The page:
The genetic material of a typical bacterium, Escherichia coli, consists of a single circular DNA molecule with a molecular weight of about 2 × 109 and is composed of approximately 5 × 106 base pairs. This amount of genetic information can code for about 2000 proteins with an average molecular weight of 50,000. The DNA of the smallest free-living organism, the wall-less bacterium Mycoplasma, has a molecular weight of 5 × 108. The DNA of human cells contains about 3 × 109 base pairs and encodes about 100,000 proteins.
Note that bacteria are haploid; in other words, they have a single chromosome and therefore a single copy of each gene. Eukaryotic cells (such as human cells) are diploid, which means they have a pair of each chromosome and therefore have two copies of each gene. In diploid cells, one copy of a gene (allele) may be expressed as a protein (i.e., be dominant), whereas another allele may not be expressed (i.e., be recessive). In haploid cells, any gene that has mutated—and therefore is not expressed—results in a cell that has lost that trait.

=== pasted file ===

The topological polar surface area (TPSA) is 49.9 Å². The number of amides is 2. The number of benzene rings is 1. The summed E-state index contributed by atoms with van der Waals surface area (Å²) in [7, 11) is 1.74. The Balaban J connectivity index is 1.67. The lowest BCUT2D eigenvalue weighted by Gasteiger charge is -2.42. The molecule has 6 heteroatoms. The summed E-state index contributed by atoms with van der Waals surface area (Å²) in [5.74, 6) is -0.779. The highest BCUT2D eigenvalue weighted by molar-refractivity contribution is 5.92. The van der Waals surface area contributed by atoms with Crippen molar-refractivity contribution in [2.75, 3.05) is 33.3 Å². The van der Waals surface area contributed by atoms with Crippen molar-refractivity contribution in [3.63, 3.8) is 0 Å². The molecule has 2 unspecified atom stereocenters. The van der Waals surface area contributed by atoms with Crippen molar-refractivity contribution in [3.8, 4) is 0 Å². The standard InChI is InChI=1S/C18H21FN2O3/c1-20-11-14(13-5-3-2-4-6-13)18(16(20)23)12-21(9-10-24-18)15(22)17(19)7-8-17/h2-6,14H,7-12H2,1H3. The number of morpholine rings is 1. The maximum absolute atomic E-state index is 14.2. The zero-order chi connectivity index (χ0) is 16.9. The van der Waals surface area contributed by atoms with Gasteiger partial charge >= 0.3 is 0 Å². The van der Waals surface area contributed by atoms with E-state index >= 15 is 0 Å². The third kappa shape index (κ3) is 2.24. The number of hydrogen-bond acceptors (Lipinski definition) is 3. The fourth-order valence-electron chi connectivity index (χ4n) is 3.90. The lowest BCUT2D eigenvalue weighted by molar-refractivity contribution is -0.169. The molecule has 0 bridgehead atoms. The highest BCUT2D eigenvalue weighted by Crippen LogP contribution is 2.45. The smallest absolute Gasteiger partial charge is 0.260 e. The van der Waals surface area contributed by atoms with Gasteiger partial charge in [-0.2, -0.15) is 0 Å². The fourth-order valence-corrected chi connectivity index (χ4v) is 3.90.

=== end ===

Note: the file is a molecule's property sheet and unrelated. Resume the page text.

A mutation is a change in the base sequence of DNA that usually results in insertion of a different amino acid into a protein and the appearance of an altered phenotype. Mutations result from three types of molecular changes:
The first type is the base substitution. This occurs when one base is inserted in place of another. It takes place at the time of DNA replication, either because the DNA polymerase makes an error or because a mutagen alters the hydrogen bonding of the base being used as a template in such a manner that the wrong base is inserted. When the base substitution results in a codon that simply causes a different amino acid to be inserted, the mutation is called a missense mutation; when the base substitution generates a termination codon that stops protein synthesis prematurely, the mutation is called a nonsense mutation. Nonsense mutations almost always destroy protein function.
The second type of mutation is the frameshift mutation. This occurs when one or more base pairs are added or deleted, which shifts the reading frame on the ribosome and results in incorporation of the wrong amino acids “downstream” from the mutation and in the production of an inactive protein.
The third type of mutation occurs when transposons or insertion sequences are integrated into the DNA. These newly inserted pieces of DNA can cause profound changes in the genes into which they insert and in adjacent genes.
Mutations can be caused by chemicals, radiation, or viruses. Chemicals act in several different ways.
Some, such as nitrous acid and alkylating agents, alter the existing base so that it forms a hydrogen bond preferentially with the wrong base (e.g., adenine would no longer pair ...